Tuesday, January 19, 2016
Classic Films in Focus: BLACK NARCISSUS (1947)
Deborah Kerr stars as Sister Clodagh, who leads the small group on their mission to start a convent in the mountains at the invitation of a Himalayan general (Esmond Knight). There they encounter the skeptical British agent, Mr. Dean (David Farrar), who gives them slim odds of success, as well as the old general's intellectually curious heir (Sabu). The sisters open a school and a medical dispensary, but their position in the community is tenuous at best, with crisis just around the corner. The sisters also struggle with internal strife and the psychological turmoil that results from their residence in a strange, desolate place far from home.
The theme here is how things fall apart, how reason and fortitude fail in spite of the most determined effort to maintain them. From the moment the Mother Superior gives Sister Clodagh her assignment, the mission has an air of doom, but that presentiment only grows stronger when the nuns arrive in their new abode. The convent's quarters were once the home of a previous general's harem; everywhere the nuns confront signs of a luxurious, erotic past, the very opposite of all they have sought to embrace in their chaste, well-ordered lives. Surrounded by the magnificent isolation of the Himalayas, the nuns fight a losing battle against the unfamiliar atmosphere. The Romantic experience of the sublime stirs long buried emotions in the sisters' hearts until loneliness and longing overwhelm them, especially the jealous, unstable Sister Ruth (Kathleen Byron). Mild Sister Philippa (Flora Robson), the convent's gardener, weeps over her past and plants flowers instead of produce, while Sister Clodagh succumbs to memories of the lost girlish love that drove her to become a nun. The result is a climactic collapse of sanity that teeters on the very edge of horror.
Black Narcissus relies heavily on Orientalist attitudes for its drama, which is not surprising in a British film from the 1940s, but the dated elements don't undermine the ultimate effect. This is by no means the first work of fiction to imagine the East as a place of strange temptations and tribulation; E.M. Forster's 1924 novel, A Passage to India, is another significant example of the type, as are the works of Rudyard Kipling. Several white actors get cast as Asians, most notably May Hallatt as the very irritating Ayah and Jean Simmons as the silent temptress Kanchi. The British characters view the natives as childlike, ignorant, and unpredictable, and the plot more or less bears out their opinion even as it ironically reveals that the Europeans can be irrational and dangerous, too. Sabu's sweet, sympathetic performance as the young general helps to counter some of those issues, and he looks glorious in his lavishly decorated costumes. If the young general falls for the charms of Kanchi, it's not really his fault, since she works hard to attract his attention, and she really is quite lovely.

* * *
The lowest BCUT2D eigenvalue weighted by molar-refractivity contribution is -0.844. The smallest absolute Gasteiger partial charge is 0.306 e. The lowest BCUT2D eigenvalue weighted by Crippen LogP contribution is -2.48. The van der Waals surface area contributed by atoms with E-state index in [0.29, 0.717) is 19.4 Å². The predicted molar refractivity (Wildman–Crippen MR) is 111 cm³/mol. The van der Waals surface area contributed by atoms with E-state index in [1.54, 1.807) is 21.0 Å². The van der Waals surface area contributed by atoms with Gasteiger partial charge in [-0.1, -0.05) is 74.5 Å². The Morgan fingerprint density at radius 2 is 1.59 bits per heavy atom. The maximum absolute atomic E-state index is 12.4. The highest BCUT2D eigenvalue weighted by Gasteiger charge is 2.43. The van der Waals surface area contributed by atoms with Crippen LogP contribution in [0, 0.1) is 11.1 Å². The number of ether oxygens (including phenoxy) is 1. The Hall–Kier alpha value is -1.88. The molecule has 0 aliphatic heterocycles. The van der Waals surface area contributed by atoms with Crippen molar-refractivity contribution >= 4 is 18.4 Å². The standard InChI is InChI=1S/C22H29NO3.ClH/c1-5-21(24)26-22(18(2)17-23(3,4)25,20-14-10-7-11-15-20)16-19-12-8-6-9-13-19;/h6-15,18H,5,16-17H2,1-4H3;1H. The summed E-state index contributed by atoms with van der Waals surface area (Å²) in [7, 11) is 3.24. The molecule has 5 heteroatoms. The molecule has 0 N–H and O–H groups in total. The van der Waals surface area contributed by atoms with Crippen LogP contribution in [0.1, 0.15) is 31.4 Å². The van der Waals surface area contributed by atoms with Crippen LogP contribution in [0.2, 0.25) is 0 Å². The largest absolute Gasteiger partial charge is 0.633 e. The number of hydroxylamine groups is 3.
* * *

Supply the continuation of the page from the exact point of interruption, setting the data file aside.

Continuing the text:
Two Oscar wins for Jack Cardiff's gorgeous cinematography and Alfred Junge's art direction highlight the sheer beauty of Black Narcissus. For more from Powell and Pressburger, see The Life and Death of Colonel Blimp (1943), I Know Where I'm Going! (1945), and The Red Shoes (1948). Catch Sabu in The Thief of Bagdad (1940) and Jungle Book (1942); the Indian actor became a star in his early teens but died tragically young at the age of 39. Deborah Kerr has another exotic adventure in The King and I (1956), plays a nun again in Heaven Knows, Mr. Allison (1957), and gets to unravel in a more Gothic atmosphere in The Innocents (1961). Although Black Narcissus features Kathleen Byron's most memorable performance, you can also see her in Powell and Pressburger's Stairway to Heaven (1946) and Hour of Glory (1949) as well as much later movies like Emma (1996), Les Miserables (1998), and Saving Private Ryan (1998).
The Criterion Collection offers excellent editions of Black Narcissus on both Blu-ray and DVD.